Last Sunday the 10-part ESPN series focusing on the Chicago Bulls’ 97-98 championship run ended and what an ending it was! For the last five Sunday nights, millions of people around the world tuned in to witness the greatness of Michael Jordan, and the greatness of Chicago. For those of us from Chicago and the surrounding suburbs, the Bulls dynasty run was a time out of time. For six springs we were part of a seismic global shift. Michael Jordan changed the cultural landscape. For six springs, to quote a famous Chicago hip-hop artist, no one could tell us nothing! As a young basketball fan coming of age during the ‘90s, my identity was very much tied to this team. They drove me to want to accomplish great feats. Watching The Last Dance brought back those familiar feelings of pride, joy, excitement, anticipation.
What made The Last Dance so captivating was the filmmaker’s ability to connect several timelines to the ’97-’98 season. Roland Lazenby’s Michael Jordan: The Life (ebook, eaudiobook) details the Jordan family history, particularly his relationship with his father James to explain Jordan’s insatiable drive and appetite to win at all costs. Another highlight of the series was the masterful use of music as a narration device. The series opened with the Bulls taking a trip to Paris for an exhibition game with “Been Around the World” by Puff Daddy and the Family’s 1997 album No Way Out playing in the background. Streams of The Alan Parson’s Project’s “Sirius,” the Bulls’ player introduction music have increased 335%.
“It’s Gotta Be The Shoes”
When the first Air Jordan sneaker was released in 1984, it started a new subculture, creating devotees known as “Sneakerheads.” Fans flocked to stores to purchase the shoes thought to give Jordan his ability to fly. The shoe’s popularity was further aided by the ban it received from the NBA because the distinct red-and-black colorway Jordan debuted (to match the red and black in the Bulls uniform) did not have enough white on them to meet the league’s uniform requirements. Nike used the ban to promote alternate colorway versions of the shoe, and the rest is, as they say, history. I can remember begging my mom to buy me a pair of Jordan 12’s, which was met with a quick and firm no. Eventually, I was able to convince her that I needed the shoes (I maintain to this day I needed those shoes!) for playing basketball. Today, Nike’s Jordan Brand is a billion-dollar industry due in large part to the desire of consumers to “be like Mike”, with resell value of some of the Air Jordan’s featured in the doc increasing among collectors.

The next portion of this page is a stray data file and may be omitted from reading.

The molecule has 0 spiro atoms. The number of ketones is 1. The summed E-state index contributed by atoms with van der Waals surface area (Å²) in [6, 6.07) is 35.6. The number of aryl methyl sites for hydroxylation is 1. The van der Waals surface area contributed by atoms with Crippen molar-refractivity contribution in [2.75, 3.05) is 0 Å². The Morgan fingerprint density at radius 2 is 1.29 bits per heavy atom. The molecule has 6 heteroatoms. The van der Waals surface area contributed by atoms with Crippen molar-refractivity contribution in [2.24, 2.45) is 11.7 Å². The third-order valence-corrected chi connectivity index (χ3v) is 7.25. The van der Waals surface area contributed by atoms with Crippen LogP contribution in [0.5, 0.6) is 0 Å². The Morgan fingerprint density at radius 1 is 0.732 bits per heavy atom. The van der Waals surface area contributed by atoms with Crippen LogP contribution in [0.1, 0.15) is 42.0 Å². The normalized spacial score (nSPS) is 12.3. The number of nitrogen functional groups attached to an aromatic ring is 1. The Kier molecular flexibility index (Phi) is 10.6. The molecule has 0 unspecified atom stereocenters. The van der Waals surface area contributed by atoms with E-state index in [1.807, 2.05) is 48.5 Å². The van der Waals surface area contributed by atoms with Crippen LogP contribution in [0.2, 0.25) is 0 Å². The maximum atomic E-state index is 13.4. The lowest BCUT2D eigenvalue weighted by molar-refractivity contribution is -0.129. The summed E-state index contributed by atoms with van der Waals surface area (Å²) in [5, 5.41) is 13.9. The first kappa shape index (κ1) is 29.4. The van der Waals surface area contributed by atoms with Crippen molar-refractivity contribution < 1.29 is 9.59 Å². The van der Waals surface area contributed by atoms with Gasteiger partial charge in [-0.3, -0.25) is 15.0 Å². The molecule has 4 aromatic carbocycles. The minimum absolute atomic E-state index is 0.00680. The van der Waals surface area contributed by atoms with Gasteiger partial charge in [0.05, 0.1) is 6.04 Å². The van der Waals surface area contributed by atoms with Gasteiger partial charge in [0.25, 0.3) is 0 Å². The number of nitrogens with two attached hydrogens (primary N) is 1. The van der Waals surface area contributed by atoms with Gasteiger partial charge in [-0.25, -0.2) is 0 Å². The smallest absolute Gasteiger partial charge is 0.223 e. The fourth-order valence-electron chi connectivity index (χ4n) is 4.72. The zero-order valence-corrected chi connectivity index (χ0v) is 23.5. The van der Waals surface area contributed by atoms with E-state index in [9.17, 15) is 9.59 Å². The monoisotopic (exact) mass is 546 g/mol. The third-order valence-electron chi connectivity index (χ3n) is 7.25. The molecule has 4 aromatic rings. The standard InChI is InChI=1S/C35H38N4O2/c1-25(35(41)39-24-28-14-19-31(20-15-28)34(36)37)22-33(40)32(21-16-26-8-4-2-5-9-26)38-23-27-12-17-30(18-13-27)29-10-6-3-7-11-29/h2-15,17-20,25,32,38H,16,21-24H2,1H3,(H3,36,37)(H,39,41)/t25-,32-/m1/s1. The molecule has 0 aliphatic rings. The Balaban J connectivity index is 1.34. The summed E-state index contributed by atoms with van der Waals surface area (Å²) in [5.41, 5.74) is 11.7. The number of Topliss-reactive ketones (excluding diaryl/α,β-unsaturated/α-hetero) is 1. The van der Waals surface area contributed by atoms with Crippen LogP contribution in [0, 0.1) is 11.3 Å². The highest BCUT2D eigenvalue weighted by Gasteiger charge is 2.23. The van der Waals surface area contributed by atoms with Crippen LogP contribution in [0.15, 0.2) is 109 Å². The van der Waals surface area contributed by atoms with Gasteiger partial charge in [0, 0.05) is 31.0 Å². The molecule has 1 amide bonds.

When Michael Jordan pulled up at the top of the key and drained “the shot” with seconds left on the game clock over a falling Bryon Russell, it marked the end of an era, a fitting conclusion to a career that changed the global landscape, culturally and in sports. What was so special about The Last Dance was the fact that for those two hours we weren’t thinking about Covid-19; we were caught up in the brilliance of Michael Jordan, just like we were during the ‘90s. Who else could have brought the world together the way The Last Dance did? The championship run ended, but we were left with the memories. What are some of your favorite memories of the Chicago Bulls and their championship run?
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